Government told not to get left behind on hydrogen


Due to its various applications, hydrogen is “critical” to the UK reaching its 2050 net zero target, the Hydrogen Taskforce has told government.

In evidence submitted to the BEIS Committee’s inquiry into post-pandemic economic growth, it highlighted how other nations are already prioritising hydrogen in their recovery plans. Germany, it noted, has committed €9bn for green hydrogen projects to deliver 5GW by 2030 and a further 5GW by 2040. While the UK does have world class advantages in hydrogen production, distribution and application, the taskforce warned it is at serious risk of being left behind without similar ambition and investment.

The government’s recovery package should reflect the need to achieve deep decarbonisation and support wider objectives, including achieving net zero and levelling up the economy. It called for sectors and technologies that have the potential to grow rapidly in future to be prioritised. This includes hydrogen, which already has a strong pipeline of projects that could deliver many high skilled jobs in the short-term and has substantial potential for growth domestically and internationally. The taskforce noted the Hydrogen Council’s estimate that hydrogen markets could be worth as much as $2.5tn by 2050.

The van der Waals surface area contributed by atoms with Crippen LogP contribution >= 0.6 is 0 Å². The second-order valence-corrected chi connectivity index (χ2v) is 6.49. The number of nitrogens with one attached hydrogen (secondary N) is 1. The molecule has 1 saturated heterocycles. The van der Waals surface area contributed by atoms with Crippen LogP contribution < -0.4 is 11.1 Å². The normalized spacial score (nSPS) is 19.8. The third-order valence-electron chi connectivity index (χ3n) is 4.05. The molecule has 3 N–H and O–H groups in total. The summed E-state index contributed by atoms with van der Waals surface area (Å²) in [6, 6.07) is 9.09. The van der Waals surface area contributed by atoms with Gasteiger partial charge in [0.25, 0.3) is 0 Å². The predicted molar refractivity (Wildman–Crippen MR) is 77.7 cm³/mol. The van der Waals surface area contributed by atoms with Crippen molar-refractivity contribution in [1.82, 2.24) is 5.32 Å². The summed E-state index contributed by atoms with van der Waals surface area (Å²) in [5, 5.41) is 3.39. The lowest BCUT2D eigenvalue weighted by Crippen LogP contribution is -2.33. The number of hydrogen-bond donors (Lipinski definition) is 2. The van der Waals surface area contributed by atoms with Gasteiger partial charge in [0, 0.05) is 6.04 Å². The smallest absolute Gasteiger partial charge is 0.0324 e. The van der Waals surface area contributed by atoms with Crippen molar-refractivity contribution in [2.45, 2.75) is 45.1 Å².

With the right policies and financial structure sin place, the taskforce said that the hydrogen sector will be “well-placed” to play a key role in the UK’s economic recovery, making a series of policy recommendations for government.

Central to these recommendations was a call for the development of a UK hydrogen strategy, which would give industry confidence of both the scale of the government’s ambition and the areas that it considers to be of the highest priority. It noted the industry is ready to invest in large-scale hydrogen production, storage and distribution projects to decarbonise critical areas of the UK energy system with government support.

The taskforce also drew on its own recently published economic impact assessment, which had set out how the hydrogen value chain can unlock £18bn in economic growth and support 75,000 jobs by 2035 – the majority (80%) in upstream and downstream sectors. It called on government to commit £1bn of capex funding over the next spending review period to hydrogen production, storage and distribution projects; to develop a financial support scheme for the production of hydrogen in blending, industry, power and transport; to amend the Gas Safety Management Regulations to enable hydrogen blending and take the next steps towards 100% hydrogen-ready boilers by 2025; and commit to the support of 100 hydrogen refuelling stations by 2025, supporting the rollout of hydrogen transport.